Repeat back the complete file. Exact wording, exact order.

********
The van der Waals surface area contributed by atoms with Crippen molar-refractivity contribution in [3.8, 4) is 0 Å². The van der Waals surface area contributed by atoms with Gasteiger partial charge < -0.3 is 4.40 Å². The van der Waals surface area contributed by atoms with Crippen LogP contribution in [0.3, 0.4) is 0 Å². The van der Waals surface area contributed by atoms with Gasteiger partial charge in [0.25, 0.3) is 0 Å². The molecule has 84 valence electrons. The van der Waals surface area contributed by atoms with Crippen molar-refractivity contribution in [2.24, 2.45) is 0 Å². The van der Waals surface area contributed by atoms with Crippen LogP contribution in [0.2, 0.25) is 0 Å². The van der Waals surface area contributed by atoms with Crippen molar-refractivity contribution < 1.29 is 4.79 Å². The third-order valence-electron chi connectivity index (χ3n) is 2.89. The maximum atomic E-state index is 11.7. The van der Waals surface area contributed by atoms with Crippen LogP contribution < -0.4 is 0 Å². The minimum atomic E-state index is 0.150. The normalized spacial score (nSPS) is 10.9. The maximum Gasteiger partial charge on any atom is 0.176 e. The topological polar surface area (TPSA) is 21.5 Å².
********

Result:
The van der Waals surface area contributed by atoms with Crippen molar-refractivity contribution in [3.8, 4) is 0 Å². The van der Waals surface area contributed by atoms with Gasteiger partial charge < -0.3 is 4.40 Å². The van der Waals surface area contributed by atoms with Crippen LogP contribution in [0.3, 0.4) is 0 Å². The van der Waals surface area contributed by atoms with Gasteiger partial charge in [0.25, 0.3) is 0 Å². The molecule has 84 valence electrons. The van der Waals surface area contributed by atoms with Crippen molar-refractivity contribution in [2.24, 2.45) is 0 Å². The van der Waals surface area contributed by atoms with Crippen LogP contribution in [0.2, 0.25) is 0 Å². The van der Waals surface area contributed by atoms with Crippen molar-refractivity contribution < 1.29 is 4.79 Å². The third-order valence-electron chi connectivity index (χ3n) is 2.89. The maximum atomic E-state index is 11.7. The van der Waals surface area contributed by atoms with Crippen LogP contribution < -0.4 is 0 Å². The minimum atomic E-state index is 0.150. The normalized spacial score (nSPS) is 10.9. The maximum Gasteiger partial charge on any atom is 0.176 e. The topological polar surface area (TPSA) is 21.5 Å².